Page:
How this week's Victorian budget might affect your prospects of buying a house
This year's Victorian budget made waves in the property sector, with a lot of the angst coming from those concerned about measures designed to raise billions of dollars worth of revenue for the state government over the coming years.
Amid the flurry of the week's coverage, you might have missed the finer details of changes, which may be important to you if you're planning to buy a house anytime soon.
Here's some of what will (and won't) be changing come July 1 and beyond.
How much stamp duty will I have to pay?
There's a bit of movement here, particularly for those looking to buy a place right in the middle of Melbourne.
At the moment there's a waiver for the stamp (or land transfer) duty for residential properties up to $1 million introduced last year as part of coronavirus relief measures, but it's due to wind up.
On new residential properties the concession sits at 50 per cent, and for existing residential properties or vacant residential land it's 25 per cent. The measures, which came into effect on November 25 last year, haven't been extended and are due to finish up on June 30.
This year's budget includes special stamp duty concession measures targeting central Melbourne, with new residential properties in the city up to $1 million being sold eligible for discounts ranging from 50 per cent to a full 100 per cent. Those measures are due to run until the end of the next financial year.
The budget includes the extension of a concession available to people buying homes off the plan, with the initiative extended until the end of June 2023 and its cap increasing from $750,000 up to $1 million.
What if I'm buying my first home?
Since mid-2017, there have been targeted stamp duty concessions available to first home buyers, with those purchasing homes under $600,000 fully exempt from paying stamp duty, and those purchasing homes up to $750,000 able to claim a partial concession.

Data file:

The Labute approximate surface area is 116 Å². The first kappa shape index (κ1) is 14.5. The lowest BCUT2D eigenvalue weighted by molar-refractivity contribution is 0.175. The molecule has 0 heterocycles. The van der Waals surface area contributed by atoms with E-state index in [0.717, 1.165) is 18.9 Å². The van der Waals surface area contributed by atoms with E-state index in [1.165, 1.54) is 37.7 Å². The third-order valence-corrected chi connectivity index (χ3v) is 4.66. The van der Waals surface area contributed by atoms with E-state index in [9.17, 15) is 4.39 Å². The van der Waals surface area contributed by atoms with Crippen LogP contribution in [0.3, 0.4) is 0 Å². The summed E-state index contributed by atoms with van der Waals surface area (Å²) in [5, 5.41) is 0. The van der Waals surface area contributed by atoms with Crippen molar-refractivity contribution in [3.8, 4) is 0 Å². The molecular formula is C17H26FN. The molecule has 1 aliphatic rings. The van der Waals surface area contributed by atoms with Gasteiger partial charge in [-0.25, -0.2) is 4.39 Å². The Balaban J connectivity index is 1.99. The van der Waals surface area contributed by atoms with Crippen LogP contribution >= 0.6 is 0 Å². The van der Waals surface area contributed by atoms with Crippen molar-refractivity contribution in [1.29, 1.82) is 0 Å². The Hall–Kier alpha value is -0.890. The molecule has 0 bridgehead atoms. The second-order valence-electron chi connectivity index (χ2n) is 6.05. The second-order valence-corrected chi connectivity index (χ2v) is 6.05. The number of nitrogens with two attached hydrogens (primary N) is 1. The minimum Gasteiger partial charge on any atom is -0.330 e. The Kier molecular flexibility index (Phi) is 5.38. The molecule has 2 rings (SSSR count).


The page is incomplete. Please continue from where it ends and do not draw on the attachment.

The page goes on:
Those measures are due to continue.
The First Home Owner Grant also remains in place for those building new homes in Victoria, with one crucial change.
At the moment, those in metro areas are eligible to receive $10,000 and those in regional areas are eligible for a $20,000 boost.
Those grants will still be available from July 1, but the regional grant has been slashed in half and will only be $10,000.
How will tthe high-level land tax and stamp duty increases affect me?
The measures that have dominated the headlines, framed by Treasurer Tim Pallas as getting developers and property investors to pay their "fair share", have attracted a lot of attention — including strong criticism from the industry.
Those measures include a premium stamp duty on property transactions above $2 million coming into effect from July 1, increasing the stamp duty payable to $110,000 plus 6.5 per cent of the dutiable value in excess of $2 million.
A new windfall gains tax will apply to properties where the value is boosted through rezoning by more than $100,000, with a 50 per cent tax on windfalls above $500,000. This will come into effect from July 2022.
Different land tax increases will apply for holdings worth $1.8 million or $3 million, and come into effect from the 2022 calendar year. Keep in mind that land taxes generally don't apply if your property is your primary residence.
Deakin University property and real estate researcher, Adrian Lee, said it was unclear what effect the measures targeting the "wealthy end of the property space" would have.
He said research showed there may be a localised impact, but most of the changes probably wouldn't affect the average person.
"If it's for developments and they're getting hit with a higher tax then it is likely that they will pass that increase to buyers," he said.
"Either they'll pass it on or they won't develop. The tax may just decrease the margins to the extent that they won't bother developing more homes."
Will these changes cool the market down?
In April the median house price in Melbourne hit $1 million for the first time, and the median price in regional Victoria surpassed $500,000, and there's no sign that things are slowing down.
Dr Lee said the trend of rising house prices, as well as people shifting out of cities, was a global phenomenon rather than something confined to Victoria or Australia.
He said working from home, low interest rates and the lack of travel and migration had led to a renewed interest in purchasing property had all contributed to rising prices.
"Other countries, including Canada, Hong Kong and New Zealand, they have also had increasing house prices."
"We're experiencing a global phenomenon."
Whether or not the phenomenon will continue is "the biggest question" about future trends in property at the moment, according to Dr Lee.
He said the fact people were investing in homes in response to working from home arrangements, rather than renting, indicated that it would be a permanent shift.
"This is what people desire or think will happen in the future, so it may be the reality given that people are really willing to put their money at stake," he said.
Originally posted by "abc news" on the 22nd May 2021 - https://www.abc.net.au/news/2021-05-21/victorian-budget-prospect-buying-a-house/100155174